Vendor profile: Making a pitch for new beginnings

darrylgoeascopy_webBy Erin Fenner, Contributing Writer

Darryl Goeas, 48, is homeless for the first time in his life.

“It’s been kind of scary,” he said.

In August, he moved from Reno, his home for 13 years, looking for work. When a job fell through, he was left in Portland’s city center, not knowing where to sleep or how to stay safe. He was alone for two days before he met “Raider” Dave. Goeas told him that he didn’t have a place to sleep, and Dave took him back to his own spot next to the Wonder Ballroom. He met people there who he become friends with, and now considers family.

Staff from nearby restaurants and people from nearby churches share food. The security guards from the Wonder Ballroom keep an eye out for Goeas, Raider Dave and their friends. It’s been a challenge to sleep on the streets, but manageable because of the supportive community.

“There was a shooting a couple nights ago outside the Wonder Ballroom, and if I had been there by myself I probably wouldn’t have had the gonads to stay there,” Goeas said.

It’s been tough in Portland, because of the rain, and the newness of being homeless. But it has been good too.

They had only been friends briefly before Dave suggested Goeas start with Street Roots.

“Raider Dave took me under his wing,” Goeas said. “While I was canning, and doing little side jobs, Dave took me aside and said, ‘You got to try Street Roots.’”

Goeas said Dave noticed he was a good talker and good with people.

And now Goeas chats with new people every day.

He said he likes to see people light up when he speaks to them.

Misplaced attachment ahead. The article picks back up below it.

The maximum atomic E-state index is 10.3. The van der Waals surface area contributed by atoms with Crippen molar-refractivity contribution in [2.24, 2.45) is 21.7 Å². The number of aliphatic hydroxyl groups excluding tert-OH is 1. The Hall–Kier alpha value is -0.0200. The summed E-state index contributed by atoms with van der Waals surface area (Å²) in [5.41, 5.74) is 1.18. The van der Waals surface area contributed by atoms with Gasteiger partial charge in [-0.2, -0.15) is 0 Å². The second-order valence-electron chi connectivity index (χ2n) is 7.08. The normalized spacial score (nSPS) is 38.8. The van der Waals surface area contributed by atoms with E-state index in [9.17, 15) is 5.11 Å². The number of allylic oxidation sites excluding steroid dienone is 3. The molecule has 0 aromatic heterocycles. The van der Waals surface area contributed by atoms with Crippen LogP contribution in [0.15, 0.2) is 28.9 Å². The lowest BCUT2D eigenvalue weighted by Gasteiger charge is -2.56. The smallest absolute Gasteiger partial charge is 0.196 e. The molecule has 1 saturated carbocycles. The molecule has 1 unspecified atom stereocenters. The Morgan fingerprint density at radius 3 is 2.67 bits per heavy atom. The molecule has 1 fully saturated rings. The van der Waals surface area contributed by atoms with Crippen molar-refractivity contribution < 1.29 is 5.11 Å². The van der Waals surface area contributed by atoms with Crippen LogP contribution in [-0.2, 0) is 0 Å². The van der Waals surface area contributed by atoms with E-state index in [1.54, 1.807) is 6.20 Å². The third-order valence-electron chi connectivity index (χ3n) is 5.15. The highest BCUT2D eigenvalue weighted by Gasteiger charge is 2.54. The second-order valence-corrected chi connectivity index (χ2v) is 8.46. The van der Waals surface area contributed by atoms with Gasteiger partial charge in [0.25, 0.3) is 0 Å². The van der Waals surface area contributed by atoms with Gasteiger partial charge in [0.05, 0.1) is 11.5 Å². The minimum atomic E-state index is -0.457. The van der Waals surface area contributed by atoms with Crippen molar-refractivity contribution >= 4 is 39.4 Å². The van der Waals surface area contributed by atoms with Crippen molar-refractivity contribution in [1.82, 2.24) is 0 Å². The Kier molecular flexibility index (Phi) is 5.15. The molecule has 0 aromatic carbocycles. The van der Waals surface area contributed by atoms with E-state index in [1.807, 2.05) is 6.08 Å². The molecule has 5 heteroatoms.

Goeas has come to love Portland so much that he turned down opportunities to move back to Reno. He appreciates the weirdness of the city, even though he says he tends to look pretty normal in comparison.

“I just seem to click with other people here. They don’t care where I’m from, or what I look like,” he said. I’ve traveled all over the world and never people like here. Nowhere else in the world do you have people who treat you like that when you’re hard-timing.”

Goeas spends about four hours a day selling papers for Street Roots. That gives him income and time to devote to looking for jobs.

“I’d really like to get off the streets, clean up and get into sales,” he said.

But for now, he enjoys volunteering with churches and people who spend their time and energy helping the homeless.

“There’s something about doing something for others when you’re hard-timing it,” Goeas said. “You’ve got to give back. That’s what Portland is all about, isn’t it? Just because you’re homeless doesn’t mean you can’t help out.

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